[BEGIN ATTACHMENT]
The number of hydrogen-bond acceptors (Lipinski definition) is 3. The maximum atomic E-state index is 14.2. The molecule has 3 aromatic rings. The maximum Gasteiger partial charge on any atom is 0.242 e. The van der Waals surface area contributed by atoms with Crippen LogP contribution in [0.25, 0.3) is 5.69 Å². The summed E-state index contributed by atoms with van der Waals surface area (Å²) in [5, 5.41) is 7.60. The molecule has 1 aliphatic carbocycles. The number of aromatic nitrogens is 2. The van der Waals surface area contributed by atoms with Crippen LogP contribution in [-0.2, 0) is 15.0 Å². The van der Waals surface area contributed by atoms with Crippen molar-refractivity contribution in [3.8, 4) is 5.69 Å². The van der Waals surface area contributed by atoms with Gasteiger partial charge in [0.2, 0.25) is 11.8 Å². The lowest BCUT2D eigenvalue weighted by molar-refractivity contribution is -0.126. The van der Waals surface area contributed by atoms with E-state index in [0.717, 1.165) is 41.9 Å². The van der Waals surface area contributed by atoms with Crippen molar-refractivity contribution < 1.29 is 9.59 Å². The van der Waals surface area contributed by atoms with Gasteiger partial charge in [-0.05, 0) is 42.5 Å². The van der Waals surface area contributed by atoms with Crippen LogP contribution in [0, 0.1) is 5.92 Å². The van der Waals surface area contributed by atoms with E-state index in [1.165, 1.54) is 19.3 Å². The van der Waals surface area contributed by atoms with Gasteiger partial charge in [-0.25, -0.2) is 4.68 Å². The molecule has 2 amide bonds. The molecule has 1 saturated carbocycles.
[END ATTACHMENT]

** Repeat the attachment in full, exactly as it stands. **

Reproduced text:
The number of hydrogen-bond acceptors (Lipinski definition) is 3. The maximum atomic E-state index is 14.2. The molecule has 3 aromatic rings. The maximum Gasteiger partial charge on any atom is 0.242 e. The van der Waals surface area contributed by atoms with Crippen LogP contribution in [0.25, 0.3) is 5.69 Å². The summed E-state index contributed by atoms with van der Waals surface area (Å²) in [5, 5.41) is 7.60. The molecule has 1 aliphatic carbocycles. The number of aromatic nitrogens is 2. The van der Waals surface area contributed by atoms with Crippen LogP contribution in [-0.2, 0) is 15.0 Å². The van der Waals surface area contributed by atoms with Crippen molar-refractivity contribution in [3.8, 4) is 5.69 Å². The van der Waals surface area contributed by atoms with Gasteiger partial charge in [0.2, 0.25) is 11.8 Å². The lowest BCUT2D eigenvalue weighted by molar-refractivity contribution is -0.126. The van der Waals surface area contributed by atoms with E-state index in [0.717, 1.165) is 41.9 Å². The van der Waals surface area contributed by atoms with Crippen molar-refractivity contribution < 1.29 is 9.59 Å². The van der Waals surface area contributed by atoms with Gasteiger partial charge in [-0.05, 0) is 42.5 Å². The van der Waals surface area contributed by atoms with Crippen LogP contribution in [0, 0.1) is 5.92 Å². The van der Waals surface area contributed by atoms with E-state index in [1.165, 1.54) is 19.3 Å². The van der Waals surface area contributed by atoms with Gasteiger partial charge in [-0.25, -0.2) is 4.68 Å². The molecule has 2 amide bonds. The molecule has 1 saturated carbocycles.